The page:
In the three months after he struck and killed a Northeastern University graduate last year, Colin Ratiu got married, went on a honeymoon, and acted as though nothing was wrong, while the victim’s family spiraled into grief, a prosecutor said in Suffolk Superior Court yesterday.
Ratiu came face to face with the grieving family in court and acknowledged his role in the hit-and-run on Nov. 14, 2010, that killed 23-year-old Andrew Prior.
But he never apologized.
Judge Carol Ball sentenced Ratiu, 24, to five years in the House of Correction at South Bay for motor vehicular homicide while operating under the influence of alcohol and leaving the scene of an accident causing death. His license will be revoked for 15 years.
As he was led away in handcuffs, Ratiu waved to his family, as his weeping mother wiped her tears.
In an impact statement, David Prior, choking back tears, recalled the spirit of his son, who had volunteered to care for terminally ill patients when he was a teenager, reading to them and comforting them.
“He went on to become a wonderful student,’’ the elder Prior said. “That’s who was taken from us by a coward who drove away and for three months hid.’’
The father had strong words for Ratiu and his relatives, whom Prior accused of putting his family through hell by allowing Ratiu to roam free and not turning him in.
No matter his sentence, Ratiu’s family will still be able to see him, David Prior told the judge. “They will get a letter from him. We will never hear from our Andy again. Never.’’
Ratiu’s family left court without speaking to reporters.
On Nov. 14, 2010, Ratiu, of Roslindale, who had been drinking alcohol and smoking marijuana, left a Kings of Leon concert at TD Garden in his mother’s Hyundai Santa Fe sport utility vehicle, prosecutors said.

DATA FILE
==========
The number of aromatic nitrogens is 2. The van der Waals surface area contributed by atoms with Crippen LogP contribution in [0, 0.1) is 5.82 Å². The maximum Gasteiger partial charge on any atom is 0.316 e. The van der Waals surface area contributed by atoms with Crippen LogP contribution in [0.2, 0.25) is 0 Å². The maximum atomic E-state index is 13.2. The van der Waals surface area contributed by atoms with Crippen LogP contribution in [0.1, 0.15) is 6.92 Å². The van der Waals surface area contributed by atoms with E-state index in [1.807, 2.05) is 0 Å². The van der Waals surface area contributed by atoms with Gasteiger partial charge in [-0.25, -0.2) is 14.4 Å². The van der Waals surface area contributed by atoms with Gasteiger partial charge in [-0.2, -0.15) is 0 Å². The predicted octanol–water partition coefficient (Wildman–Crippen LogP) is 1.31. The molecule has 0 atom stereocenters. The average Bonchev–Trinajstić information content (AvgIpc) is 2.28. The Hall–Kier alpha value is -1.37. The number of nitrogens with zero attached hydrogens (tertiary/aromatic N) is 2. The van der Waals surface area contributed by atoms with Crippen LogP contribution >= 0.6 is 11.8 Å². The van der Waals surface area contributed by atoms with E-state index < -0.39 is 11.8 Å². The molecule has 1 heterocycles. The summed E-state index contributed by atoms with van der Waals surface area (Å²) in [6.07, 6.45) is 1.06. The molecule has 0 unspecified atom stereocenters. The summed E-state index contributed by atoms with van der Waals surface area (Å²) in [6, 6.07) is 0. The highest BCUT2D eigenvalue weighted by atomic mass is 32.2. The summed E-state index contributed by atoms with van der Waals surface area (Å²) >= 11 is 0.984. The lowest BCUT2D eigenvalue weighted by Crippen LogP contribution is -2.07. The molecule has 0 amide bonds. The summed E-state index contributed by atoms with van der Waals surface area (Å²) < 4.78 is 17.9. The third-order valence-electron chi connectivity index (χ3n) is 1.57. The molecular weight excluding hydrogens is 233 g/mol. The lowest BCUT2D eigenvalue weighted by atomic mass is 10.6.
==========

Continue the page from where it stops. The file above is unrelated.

At Tremont and Terrace Street, Ratiu struck Andrew Prior, who was driving a motorized scooter, and sped away, said David Bradley, assistant Suffolk district attorney.
Ratiu, who prosecutors said was drinking alcohol before the concert and downed two nip bottles of bourbon during it, was driving 47 miles per hour in a 35-mile-per-hour zone when he hit Prior.
The impact threw the scooter 150 feet, leaving it crumpled. Prior, of Syracuse, N.Y., was pronounced dead at Brigham and Women’s Hospital.
Homicide detectives began investigating immediately, and witnesses told police that a sliver or gray Hyundai SUV sped away from the scene.
In February, 89 days after the accident, an anonymous tip led police to Ratiu. Law enforcement authorities using a search warrant recovered a text message from Ratiu’s phone in which he acknowledged crashing his mother’s SUV.
He had told his family that the vehicle was damaged when he swerved to avoid a skunk and ending up hitting something.
Police found the vehicle parked at his mother’s house with major damage to the body and windshield. Both airbags had been deployed, and pieces of Prior’s scooter were wedged into the front end, Bradley said.
One witness told investigators that he spoke with Ratiu shortly before the 11:30 p.m. collision and “could tell by the sound of his voice that he was intoxicated,’’ Bradley said.
After he was arrested, Ratiu told investigators he was “blackout drunk’’ at the time of the crash and could not believe the valet at the concert gave him his keys to drive, prosecutors said.
Bradley asked the judge to sentence Ratiu to the maximum six to eight years because of his “egregious actions’’ after the fatality.
“He got married, he went on his honeymoon, and he continued to celebrate his life, all the while the Prior family was grieving,’’ Bradley said.
But Neni Odiaga, the lawyer representing Ratiu, said he has cooperated with authorities and was “doing everything right.’’
“He has acknowledged his guilt and is pleading guilty,’’ she said, urging a lighter sentence.
Ratiu - dressed in a corduroy jacket, jeans, and white shirt - showed little emotion as the prosecutor recounted the details of the hit-and-run and as the victim’s parents, two brothers, and other family members sobbed.
After Ratiu was handcuffed, his mother handed his black winter coat to Odiaga.